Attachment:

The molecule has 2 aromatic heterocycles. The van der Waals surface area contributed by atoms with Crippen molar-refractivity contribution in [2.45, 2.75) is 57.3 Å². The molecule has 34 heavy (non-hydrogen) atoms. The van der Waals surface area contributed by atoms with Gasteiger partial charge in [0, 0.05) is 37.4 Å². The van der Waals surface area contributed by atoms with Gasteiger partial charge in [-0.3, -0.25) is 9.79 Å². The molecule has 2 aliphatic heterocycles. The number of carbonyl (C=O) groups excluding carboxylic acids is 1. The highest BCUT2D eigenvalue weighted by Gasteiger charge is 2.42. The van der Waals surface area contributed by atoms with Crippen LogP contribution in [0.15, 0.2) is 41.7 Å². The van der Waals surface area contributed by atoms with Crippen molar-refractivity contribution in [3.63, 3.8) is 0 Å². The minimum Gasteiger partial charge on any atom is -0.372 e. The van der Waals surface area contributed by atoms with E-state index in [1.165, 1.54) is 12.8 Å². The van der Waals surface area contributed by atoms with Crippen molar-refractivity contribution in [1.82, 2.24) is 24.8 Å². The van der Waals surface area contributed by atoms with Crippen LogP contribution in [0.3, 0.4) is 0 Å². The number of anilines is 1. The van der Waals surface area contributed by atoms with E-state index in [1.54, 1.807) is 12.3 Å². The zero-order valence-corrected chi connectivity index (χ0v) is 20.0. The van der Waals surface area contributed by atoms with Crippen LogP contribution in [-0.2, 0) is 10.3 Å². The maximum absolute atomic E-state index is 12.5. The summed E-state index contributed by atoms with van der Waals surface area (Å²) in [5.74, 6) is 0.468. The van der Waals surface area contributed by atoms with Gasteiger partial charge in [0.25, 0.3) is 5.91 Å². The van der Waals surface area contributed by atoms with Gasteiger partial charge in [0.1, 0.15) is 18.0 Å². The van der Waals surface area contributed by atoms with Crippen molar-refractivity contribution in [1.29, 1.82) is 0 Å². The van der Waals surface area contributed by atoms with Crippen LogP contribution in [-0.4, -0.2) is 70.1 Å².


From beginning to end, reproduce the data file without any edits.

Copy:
The molecule has 2 aromatic heterocycles. The van der Waals surface area contributed by atoms with Crippen molar-refractivity contribution in [2.45, 2.75) is 57.3 Å². The molecule has 34 heavy (non-hydrogen) atoms. The van der Waals surface area contributed by atoms with Gasteiger partial charge in [0, 0.05) is 37.4 Å². The van der Waals surface area contributed by atoms with Gasteiger partial charge in [-0.3, -0.25) is 9.79 Å². The molecule has 2 aliphatic heterocycles. The number of carbonyl (C=O) groups excluding carboxylic acids is 1. The highest BCUT2D eigenvalue weighted by Gasteiger charge is 2.42. The van der Waals surface area contributed by atoms with Crippen LogP contribution in [0.15, 0.2) is 41.7 Å². The van der Waals surface area contributed by atoms with Crippen molar-refractivity contribution in [3.63, 3.8) is 0 Å². The minimum Gasteiger partial charge on any atom is -0.372 e. The van der Waals surface area contributed by atoms with E-state index in [1.165, 1.54) is 12.8 Å². The van der Waals surface area contributed by atoms with Crippen molar-refractivity contribution in [1.82, 2.24) is 24.8 Å². The van der Waals surface area contributed by atoms with Crippen LogP contribution in [0.3, 0.4) is 0 Å². The number of anilines is 1. The van der Waals surface area contributed by atoms with E-state index in [1.54, 1.807) is 12.3 Å². The zero-order valence-corrected chi connectivity index (χ0v) is 20.0. The van der Waals surface area contributed by atoms with Crippen LogP contribution in [-0.2, 0) is 10.3 Å². The maximum absolute atomic E-state index is 12.5. The summed E-state index contributed by atoms with van der Waals surface area (Å²) in [5.74, 6) is 0.468. The van der Waals surface area contributed by atoms with Gasteiger partial charge in [0.25, 0.3) is 5.91 Å². The van der Waals surface area contributed by atoms with Gasteiger partial charge in [0.1, 0.15) is 18.0 Å². The van der Waals surface area contributed by atoms with Crippen molar-refractivity contribution in [1.29, 1.82) is 0 Å². The van der Waals surface area contributed by atoms with Crippen LogP contribution in [-0.4, -0.2) is 70.1 Å².